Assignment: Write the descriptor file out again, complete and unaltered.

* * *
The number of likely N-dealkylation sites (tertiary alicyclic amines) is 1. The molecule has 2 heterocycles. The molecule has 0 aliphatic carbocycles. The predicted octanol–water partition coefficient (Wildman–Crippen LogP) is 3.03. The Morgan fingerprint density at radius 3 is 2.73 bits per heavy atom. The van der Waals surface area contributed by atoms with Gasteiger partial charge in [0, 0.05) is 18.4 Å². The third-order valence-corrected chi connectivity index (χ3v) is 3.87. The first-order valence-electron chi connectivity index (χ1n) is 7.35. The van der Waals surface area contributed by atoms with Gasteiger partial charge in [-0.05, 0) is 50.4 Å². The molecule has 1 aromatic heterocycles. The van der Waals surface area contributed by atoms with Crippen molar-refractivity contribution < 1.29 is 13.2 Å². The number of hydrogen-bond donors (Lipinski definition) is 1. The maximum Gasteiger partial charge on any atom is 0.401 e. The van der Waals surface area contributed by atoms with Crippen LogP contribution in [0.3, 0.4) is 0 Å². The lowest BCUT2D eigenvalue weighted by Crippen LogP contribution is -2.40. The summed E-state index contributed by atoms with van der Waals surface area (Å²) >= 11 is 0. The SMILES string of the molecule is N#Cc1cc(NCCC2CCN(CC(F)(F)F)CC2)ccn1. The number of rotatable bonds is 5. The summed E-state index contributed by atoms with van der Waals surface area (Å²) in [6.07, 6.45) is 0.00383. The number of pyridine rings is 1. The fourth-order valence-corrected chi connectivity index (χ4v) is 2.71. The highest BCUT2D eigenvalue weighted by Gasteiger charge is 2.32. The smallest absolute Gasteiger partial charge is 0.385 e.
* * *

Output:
The number of likely N-dealkylation sites (tertiary alicyclic amines) is 1. The molecule has 2 heterocycles. The molecule has 0 aliphatic carbocycles. The predicted octanol–water partition coefficient (Wildman–Crippen LogP) is 3.03. The Morgan fingerprint density at radius 3 is 2.73 bits per heavy atom. The van der Waals surface area contributed by atoms with Gasteiger partial charge in [0, 0.05) is 18.4 Å². The third-order valence-corrected chi connectivity index (χ3v) is 3.87. The first-order valence-electron chi connectivity index (χ1n) is 7.35. The van der Waals surface area contributed by atoms with Gasteiger partial charge in [-0.05, 0) is 50.4 Å². The molecule has 1 aromatic heterocycles. The van der Waals surface area contributed by atoms with Crippen molar-refractivity contribution < 1.29 is 13.2 Å². The number of hydrogen-bond donors (Lipinski definition) is 1. The maximum Gasteiger partial charge on any atom is 0.401 e. The van der Waals surface area contributed by atoms with Crippen LogP contribution in [0.3, 0.4) is 0 Å². The lowest BCUT2D eigenvalue weighted by Crippen LogP contribution is -2.40. The summed E-state index contributed by atoms with van der Waals surface area (Å²) >= 11 is 0. The SMILES string of the molecule is N#Cc1cc(NCCC2CCN(CC(F)(F)F)CC2)ccn1. The number of rotatable bonds is 5. The summed E-state index contributed by atoms with van der Waals surface area (Å²) in [6.07, 6.45) is 0.00383. The number of pyridine rings is 1. The fourth-order valence-corrected chi connectivity index (χ4v) is 2.71. The highest BCUT2D eigenvalue weighted by Gasteiger charge is 2.32. The smallest absolute Gasteiger partial charge is 0.385 e.